Thanks to David Bentley Hart for responding to my critique of his book, and for the bracing clarity of his response. I think we now know where we stand. I hope I achieve similar clarity below, as I briefly sketch a few lines of rejoinder.
1) Of course, the Old Testament must be read spiritually. Origen is quite right to interpret Joshua as an anticipation of a second Joshua who surpasses Moses, to regard the first Joshua’s conquests as shadows of Jesus’ war against the flesh, to see herem fulfilled in the mission of the church, as we follow the greater Joshua, who fights with the sword of His mouth, the sword that kills and makes alive.
Three cheers for spiritual reading. It’s my day job.
But 2) for pre-moderns, spiritual readings often emerged from naïve confidence that the Old Testament records real events involving real people in real places. Does Origen lapse into fundamentalist literalism when he devotes several pages to an analysis of the dimensions and architecture of Noah’s ark (Homilies on Genesis, 2.1), or when he researched the geography of the Holy Land? Origen’s Homilies are Joshua are thoroughly allegorical, but there are moments when he acknowledges the things written as accomplishments of Joshua: “also must we believe these things, which were accomplished as written through Jesus [i.e., Joshua], and, even more, these things that are now being accomplished in us through our Lord Jesus” (13.3). De Lubac says Origen wouldn’t have “dreamed of questioning” the literal accuracy of most of the Old Testament. Henri Crouzel says the same.
Origen resorts to an exclusively spiritual sense when he finds the literal sense absurd (Contra Celsum 7.19), but in his view relatively few passages have an exclusively spiritual sense. He states the principle in de Principiis (4.3.4): “In most cases, one can and must save the truth of the story. . . . The really historical episodes are, in Scripture, much more numerous than those that contain a purely spiritual sense.”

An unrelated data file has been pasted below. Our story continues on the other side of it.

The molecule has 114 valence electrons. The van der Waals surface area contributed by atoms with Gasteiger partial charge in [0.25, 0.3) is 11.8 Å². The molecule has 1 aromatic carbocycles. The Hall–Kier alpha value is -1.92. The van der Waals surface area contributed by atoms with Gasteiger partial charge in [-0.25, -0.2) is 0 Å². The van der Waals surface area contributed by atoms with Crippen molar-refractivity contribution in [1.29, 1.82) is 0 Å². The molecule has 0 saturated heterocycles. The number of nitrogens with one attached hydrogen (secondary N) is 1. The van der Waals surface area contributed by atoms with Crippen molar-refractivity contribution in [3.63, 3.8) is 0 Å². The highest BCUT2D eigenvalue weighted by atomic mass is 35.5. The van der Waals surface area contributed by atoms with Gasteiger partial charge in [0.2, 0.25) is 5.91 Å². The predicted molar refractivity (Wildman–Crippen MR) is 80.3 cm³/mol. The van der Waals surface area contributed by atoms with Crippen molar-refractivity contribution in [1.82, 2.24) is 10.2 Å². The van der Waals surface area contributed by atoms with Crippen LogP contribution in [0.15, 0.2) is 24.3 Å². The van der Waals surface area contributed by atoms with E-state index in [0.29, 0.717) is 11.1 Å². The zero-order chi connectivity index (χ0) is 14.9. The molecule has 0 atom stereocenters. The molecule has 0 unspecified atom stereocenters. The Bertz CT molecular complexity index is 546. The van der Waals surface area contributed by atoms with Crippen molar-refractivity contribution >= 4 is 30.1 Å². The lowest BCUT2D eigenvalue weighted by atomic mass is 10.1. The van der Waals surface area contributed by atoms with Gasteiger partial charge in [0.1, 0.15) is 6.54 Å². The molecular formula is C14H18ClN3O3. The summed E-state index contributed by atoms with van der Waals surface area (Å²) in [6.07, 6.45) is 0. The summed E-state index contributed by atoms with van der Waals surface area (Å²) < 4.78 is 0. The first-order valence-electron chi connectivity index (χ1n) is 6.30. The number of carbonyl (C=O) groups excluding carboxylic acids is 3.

Whatever the fathers believed about Noah’s ark or the conquest, none believed there were multiple Yahwehs, or dismissed the Old Testament as “polytheistic gallimaufry,” or saw Israel’s God as “quite evil: a blood-drenched, cruel, war-making, genocidal, irascible, murderous, jealous storm-god.” David’s mash-up of patristic spiritual reading and critical revisionism serves his theological aims, but it hardly represents “pre-modern orthodoxy.”
3) Augustine at least explicitly defends both Moses and Yahweh against the charge of cruelty. In Contra Faustum 22.74, he distinguishes between actions done out of greed or passion from those done out of obedience to God “who knows what he should permit or command, and when, and to whom, and who knows what is right for each person to do or to suffer." Thus, we "should not be surprised at or horrified by the wars that Moses waged. For, in following the commands of god in them, Moses was not cruel but obedient, nor was God cruel when he commanded these things. Rather, he was giving punishments that they deserved to those who deserved them and was striking terror into those who deserved it.”
Augustine applies this line of reasoning to herem. Commenting on Joshua 11:14-15, which states that Joshua did not leave anyone alive in the cities he conquered, Augustine writes: “We should not think that this was a cruelty, that is, the fact that Joshua did not leave anyone alive in the cities he conquered, since God had ordered him to do so. Those who draw from this the conclusion that God was cruel, and therefore do not want to accept that the true God was the author of the Old Testament, judge as perversely about the works of God as of the sins of men, ignoring what each one deserves to suffer and thinking that it is a great evil . . . that has to fall and that the mortal dies.”
4) David doesn’t address the latter part of my critique, where I argue that David doesn’t escape the charge of cruelty, since on his account God created a world with the possibility of unjust suffering and hell. Doesn’t such a God fail to measure up to David’s standard of pure goodness? And if so, why not worship a God who conforms more fully to transcendent Good?
Addendum: David Hart points to this this article in response.
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